Tech Change Costs Porter $150,000 In CASL Fines

Porter Airlines is the latest company to face the wrath of the CRTC with a fine of $150,000 for failing to Canada’s Anti-spam Legislation (CASL).

Manon Bombardier, CRTC’s Chief Compliance and Enforcement Officer, emphasised Porter’s collaboration:

“We appreciate that Porter Airlines took corrective action once it became aware of our investigation. The company has voluntarily entered into an undertaking and committed to comply with Canada’s Anti-Spam Law.”

Even though Porter seemed to be acting in good faith, they still agreed to comply and pay without contesting the decision. Moreover, the airline publicly admitted its fault and explained that it was mainly related to a change of technology for the sendout of some of its emails.

This penalty against Porter Airlines demonstrates how high the chances are of paying a fine, even if you are acting in good faith and believe you are compliant.

CRTC spokesperson Manon Bombardier was very clear about the risks:

“Some businesses are under the mistaken impression that they are compliant with the law by relying on general business practices or policies as proof of consent for the majority of the electronic addresses to which they send their commercial emails. This is simply not the case.”

The CRTC identified many issues in Porter’s case but noted that it wasn’t at fault in all their sendouts. Only a limited number of emails were problematic. The issues were:

  • General lack of information on how to stop receiving commercial messages
  • Unclear unsubscribe mechanisms
  • Lack of proper contact information
  • Unsubscribe requests not fulfilled within the 10-day grace period
  • Inability to provide proof of consent

The CRTC news release didn’t mention if these problems were limited to general emails, newsletter, transactional email of emails sent by individuals to Porter customers.

All in all, if Porter Airlines had followed the CRTC’s recommendations, when CASL came into effect, by conducting an audit of its procedures and implementing a clear compliance policy for its employees, it could have demonstrated due diligence, and avoided this hefty fine, despite the problems caused by its change of systems.

Regarding your own business, the time to act is now. At the very minimum, perform an audit. Followed by the implementation a compliance program that covers CASL’s 100+ rules and regulations.


SMB Plenty of Fish to pay $48K for a form!

In no less than three weeks after issuing its first fine, the CRTC announced that PlentyOfFish Media Inc., a Vancouver SMB, has also been fined under Canada’s Anti-Spam Act.

PlentyOfFish Media Inc. is a 75-employee Vancouver-based company that manages the popular free dating site Plenty of Fish, a destination with over 90M users.

Consent was not an issue

The facts compiled by the CRTC cover the period from July 1, 2014 (when CASL first came into effect) to October 8, 2014 (when the CRTC informed the company that it was subject to an investigation).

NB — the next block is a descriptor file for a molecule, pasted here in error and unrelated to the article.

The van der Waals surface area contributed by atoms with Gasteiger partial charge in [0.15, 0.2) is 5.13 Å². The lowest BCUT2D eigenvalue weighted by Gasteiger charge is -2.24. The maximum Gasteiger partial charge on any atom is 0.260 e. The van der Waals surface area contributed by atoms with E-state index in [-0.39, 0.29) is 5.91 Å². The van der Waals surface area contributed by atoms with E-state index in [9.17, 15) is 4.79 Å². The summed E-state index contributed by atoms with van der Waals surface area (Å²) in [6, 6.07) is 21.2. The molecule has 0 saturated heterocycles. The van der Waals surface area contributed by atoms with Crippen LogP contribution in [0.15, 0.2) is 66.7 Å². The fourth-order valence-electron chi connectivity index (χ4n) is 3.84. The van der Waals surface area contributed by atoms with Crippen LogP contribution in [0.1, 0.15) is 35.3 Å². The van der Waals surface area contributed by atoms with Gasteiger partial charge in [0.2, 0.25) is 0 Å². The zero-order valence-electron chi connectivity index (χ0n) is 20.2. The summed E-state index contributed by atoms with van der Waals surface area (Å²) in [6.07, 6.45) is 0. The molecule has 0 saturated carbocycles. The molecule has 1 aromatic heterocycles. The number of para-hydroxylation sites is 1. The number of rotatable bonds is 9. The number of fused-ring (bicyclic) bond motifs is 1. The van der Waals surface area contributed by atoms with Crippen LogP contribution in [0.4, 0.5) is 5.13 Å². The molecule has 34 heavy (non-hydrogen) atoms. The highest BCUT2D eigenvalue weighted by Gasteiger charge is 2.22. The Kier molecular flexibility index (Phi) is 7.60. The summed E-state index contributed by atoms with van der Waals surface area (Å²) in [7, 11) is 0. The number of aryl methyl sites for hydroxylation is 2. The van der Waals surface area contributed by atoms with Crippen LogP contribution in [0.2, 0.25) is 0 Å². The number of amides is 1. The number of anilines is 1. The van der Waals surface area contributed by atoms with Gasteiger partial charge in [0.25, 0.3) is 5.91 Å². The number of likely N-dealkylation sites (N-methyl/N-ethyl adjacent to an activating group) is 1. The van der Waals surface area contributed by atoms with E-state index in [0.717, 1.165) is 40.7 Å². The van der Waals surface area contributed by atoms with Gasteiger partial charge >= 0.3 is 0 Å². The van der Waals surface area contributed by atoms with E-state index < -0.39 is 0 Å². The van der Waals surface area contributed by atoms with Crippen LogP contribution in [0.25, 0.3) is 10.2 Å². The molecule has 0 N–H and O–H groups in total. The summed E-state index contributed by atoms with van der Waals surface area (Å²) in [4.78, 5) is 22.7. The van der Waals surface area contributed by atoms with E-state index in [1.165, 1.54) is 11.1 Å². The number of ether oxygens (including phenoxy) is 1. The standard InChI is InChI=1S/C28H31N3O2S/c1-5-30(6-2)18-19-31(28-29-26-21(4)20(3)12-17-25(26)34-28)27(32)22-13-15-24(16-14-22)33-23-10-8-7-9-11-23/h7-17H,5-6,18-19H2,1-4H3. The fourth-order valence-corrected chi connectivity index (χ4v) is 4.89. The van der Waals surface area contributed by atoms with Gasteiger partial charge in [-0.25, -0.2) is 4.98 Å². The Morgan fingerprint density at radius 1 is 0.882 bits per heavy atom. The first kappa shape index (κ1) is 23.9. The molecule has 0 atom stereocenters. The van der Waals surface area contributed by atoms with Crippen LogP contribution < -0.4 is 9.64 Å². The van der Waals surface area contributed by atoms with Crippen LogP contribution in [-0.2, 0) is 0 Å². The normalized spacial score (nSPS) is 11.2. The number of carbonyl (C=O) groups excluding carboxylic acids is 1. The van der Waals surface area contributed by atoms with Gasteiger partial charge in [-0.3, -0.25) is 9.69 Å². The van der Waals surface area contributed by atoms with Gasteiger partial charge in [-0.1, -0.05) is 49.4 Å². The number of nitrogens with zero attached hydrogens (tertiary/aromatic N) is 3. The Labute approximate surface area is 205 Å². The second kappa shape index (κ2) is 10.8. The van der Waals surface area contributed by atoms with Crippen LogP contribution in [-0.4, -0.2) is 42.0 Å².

Over this period, the CRTC criticised Plentyoffish Media for not having a clear enough unsubscribe link and a form too complex to complete the process.

N.B.:  The complaints received by the CRTC concerned emails sent to registered members of the site, and therefore to persons who had given their consent to receive them. So, consent was never an issue.

This fine is a case in point that even with consent as well as an unsubscribe link and form; businesses can still pay fines. One must be diligent. And PlentyOfFish showed their diligence by immediately paying their $48,000 fine and correcting the problem.

The CRTC makes its point clear

By giving a relatively small fine compared to the $1.1M one imposed at the beginning of the month to Compu-Finder, the CRTC is showing that it understands CASL, how to enforce it, and adjusts their fines based on the situation at hand.

It’s clear though, acting blindly in goodwill is not enough to avoid penalties.

In fact, as the CRTC stated in an Information Bulletin, that the only way to protect yourself against fines is to conduct a complete audit of your company and have a compliance policy which corrects those weaknesses identified by the audit.

If Plentyoffish had taken such action with Certimail or a consultant, they wouldn’t have had to pay this penalty and endure the bad-press that came with it.

And now what about you? Have you done an audit set up your program to avoid this kind of situation?

Even With Consent Avis & Budget To Pay $3M

(Update March 23, 2017) In a joint agreement before the Competition Tribunal, the Avis Budget Group (ABG) agreed to pay a $3 million penalty along with a $250,000 fee. Let’s also add the lawyers’ expenses on top of this, which has probably been very costly for ABG considering how long these parties have been fighting it out in court.


The Competition Bureau, issued a news release, stating that under the Canadian Anti-Spam Act (CASL), it is asking the Competition Tribunal to impose $10 million fines (each) to the Avis Budget Group, and its two subsidiaries Aviscar and Budgetcar, in addition to forcing them to reimburse consumers fines of up to $35 million. These fines are the first to be imposed by the Competition Bureau under CASL. 

Consent was not an issue